Frugal to a Fault?

Sometimes I think life would be simpler if I wasn’t so frugal.

Don’t get me wrong. I think we are to be good stewards of our money and possessions–and by nature, I don’t think I could be not frugal even if I tried–but I have to admit… sometimes frugality complicates things!

Amy at Raising Arrows recently wrote a great post on frugality, and after reading it, I got to thinking about how frugal I am. Sometimes my frugality simplifies things…

  • I do my best to not have to throw away leftovers. I always try to cook just enough food for supper to feed all of us leftovers the next day for lunch. This serves a few purposes: 1) I can send Travis to work with a hot, healthy lunch so that 2) he doesn’t have to waste money eating out, and 3) I don’t have to cook lunch for myself and the kids.
  • I wash and reuse plastic baggies of all sizes. (Yes, Amy. I do it, too! :-)) And I also save the foil and saran wrap that I use for baking and storing my homemade bread. This way, I not only ward off wastefulness; but I also ensure there’s always the perfect size baggie/sheet of foil/length of saran wrap handy and waiting in the drawer.

 
…but other times it complicates things….

  • I have a hard time getting rid of excess toys. Thanks to Abel, I recently had some success with this. Generally, though, I’m more apt to fill another storage tub or to create new spaces to house toys than I am to just get rid of them. While in one way I’m being frugal by making the most of what we have (in hopes of not “needing” to buy more), in another way I’m complicating things by keeping clutter.
  • I have a hard time giving up on my old clothes. (Wait…. Is that frugality or denial??..) I don’t buy any super trendy clothing–in fact, I don’t buy much clothing, period–so I feel like the things in my closet stay wearable for a few years. (Right now I’m wearing a t-shirt from college and a pair of jeans from the Christmas before I was married which, after five years of wear, have only just now developed a hole in one knee.) Still, I wish there were some hard and fast rule as to how long an article of clothing should be allowed to remain in a woman’s closet… or how many times it should be allowed to cycle in and out of a storage tub. Can anyone help me? Because my frugality is battling with my fashion sense and with my space! :-)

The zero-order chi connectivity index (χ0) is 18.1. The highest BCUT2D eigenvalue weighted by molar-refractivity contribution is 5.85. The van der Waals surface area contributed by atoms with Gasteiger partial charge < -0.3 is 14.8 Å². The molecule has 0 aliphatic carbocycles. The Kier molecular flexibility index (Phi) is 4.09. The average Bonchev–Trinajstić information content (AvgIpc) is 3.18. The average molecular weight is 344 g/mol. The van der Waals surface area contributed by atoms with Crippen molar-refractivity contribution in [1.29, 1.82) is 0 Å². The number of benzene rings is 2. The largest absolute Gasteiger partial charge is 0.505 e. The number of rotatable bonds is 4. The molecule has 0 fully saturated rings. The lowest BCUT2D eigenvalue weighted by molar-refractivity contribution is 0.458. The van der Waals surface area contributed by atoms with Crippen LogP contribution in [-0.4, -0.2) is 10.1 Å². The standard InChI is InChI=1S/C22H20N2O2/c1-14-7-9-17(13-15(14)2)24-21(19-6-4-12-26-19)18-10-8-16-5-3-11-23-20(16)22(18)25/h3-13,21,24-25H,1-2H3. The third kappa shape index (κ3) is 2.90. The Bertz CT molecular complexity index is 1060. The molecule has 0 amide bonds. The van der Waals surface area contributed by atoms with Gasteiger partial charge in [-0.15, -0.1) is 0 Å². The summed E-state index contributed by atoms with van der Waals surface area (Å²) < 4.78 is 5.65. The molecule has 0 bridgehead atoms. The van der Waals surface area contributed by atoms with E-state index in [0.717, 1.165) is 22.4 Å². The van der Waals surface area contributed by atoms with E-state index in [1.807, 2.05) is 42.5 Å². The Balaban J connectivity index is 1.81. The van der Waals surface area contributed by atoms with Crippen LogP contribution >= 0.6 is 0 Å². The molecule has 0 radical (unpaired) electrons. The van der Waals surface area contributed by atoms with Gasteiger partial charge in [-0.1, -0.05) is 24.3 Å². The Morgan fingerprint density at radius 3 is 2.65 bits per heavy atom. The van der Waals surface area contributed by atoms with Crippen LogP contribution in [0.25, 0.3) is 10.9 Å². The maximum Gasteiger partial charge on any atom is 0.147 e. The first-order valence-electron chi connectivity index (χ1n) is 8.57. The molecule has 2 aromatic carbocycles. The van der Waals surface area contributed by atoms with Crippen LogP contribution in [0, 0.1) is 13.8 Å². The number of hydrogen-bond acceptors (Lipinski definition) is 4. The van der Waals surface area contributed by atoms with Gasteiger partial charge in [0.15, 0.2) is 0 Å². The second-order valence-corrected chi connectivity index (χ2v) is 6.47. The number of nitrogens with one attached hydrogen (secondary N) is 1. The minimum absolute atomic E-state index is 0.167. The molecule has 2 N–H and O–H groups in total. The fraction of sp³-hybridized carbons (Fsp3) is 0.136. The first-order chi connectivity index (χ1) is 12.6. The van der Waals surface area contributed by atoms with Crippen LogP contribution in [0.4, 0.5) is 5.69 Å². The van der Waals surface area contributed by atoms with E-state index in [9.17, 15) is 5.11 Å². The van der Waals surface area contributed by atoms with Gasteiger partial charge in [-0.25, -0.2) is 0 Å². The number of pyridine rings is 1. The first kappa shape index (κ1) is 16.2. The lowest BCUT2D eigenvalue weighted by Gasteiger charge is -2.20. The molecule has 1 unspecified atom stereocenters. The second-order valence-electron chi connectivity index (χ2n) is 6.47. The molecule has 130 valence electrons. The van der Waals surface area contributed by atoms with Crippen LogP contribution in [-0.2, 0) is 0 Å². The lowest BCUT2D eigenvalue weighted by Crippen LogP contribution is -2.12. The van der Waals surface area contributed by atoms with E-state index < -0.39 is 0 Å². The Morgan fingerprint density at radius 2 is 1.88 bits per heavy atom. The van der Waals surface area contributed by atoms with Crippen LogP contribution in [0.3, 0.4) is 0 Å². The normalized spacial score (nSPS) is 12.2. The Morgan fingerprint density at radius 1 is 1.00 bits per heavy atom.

Because my frugality tends to show up more in the area of not throwing things away than in the area of buying things cheap (although I try to do that, too, when appropriate), I have to periodically do a heart check on myself–to examine my motives for hanging on to toys that don’t get played with all that much or clothes that haven’t been worn in a couple years. I have to make sure that I’m placing my security not in the amount of stuff I have available in storage but in the God who provides for all my needs.

So, while I once again mull this over, I think I’ll go warm up some leftovers. :-)

3 Comments

  1. You are right…we can be frugal to a fault! I’m pretty good at getting rid of things to bless others, but I do have a hard time w/ the children’s clothes since I know how quickly they can ruin things! Good thoughts!
    Amy

  2. busymomof10 says:

    Interesting Post!

    Do you have a hard time with balancing your frugality and your new nutritional goals?? That is a huge struggle for me! It is ingrained in me to look for and purchase the cheapest item. Today I agonized over whether to buy the regular butter or the organic butter, which was $1 more per package on sale. I went with the organice butter. Then I agonized over whether to buy the organic, cage-free eggs or the regular eggs. The organic was over $2 more a dozen, and my family easily eats two dozen eggs for one breakfast if we all have eggs. I bought the regular store brand. How do I balance my necessary frugality with wanting to eat healthier?? Any suggestions???

  3. Angela says:

    I understand your dilemma with trying to balance careful spending with nutritious eating. Isn’t it a shame that it has to cost more to eat healthy?!

    We are just beginning our fourth month of incorporating organic and whole foods into our diet. The first couple months as I was beginning to get my pantry restocked with healthier items, I had to write out my eating/cooking goals for the month in order to help me see where I should draw the line on organic/whole foods shopping. (Overhauling a pantry all at once would get expensive!) A few months in, now that I feel like I’ve been able to stock up on most of the staples that I would like to have on hand, I’ve been able to slowly start pushing that line back, adding a few more organic items to the grocery cart now than when I first started. It also helps that we’ve been able to buy some items in bulk (which I’m sure you already do with a family of 12!), freeing up money to stock up on something else or to try something new the next month.

    While our diet is still not 100% whole, organic foods (and probably never will be!), I feel good about what I am feeding my family; and I have seen health benefits, as well!

    I’m sure you are doing a great job of discerning what is most important for your family’s diet. I think you just have to keep doing as much as you can do, because that’s better than not doing any at all! :-)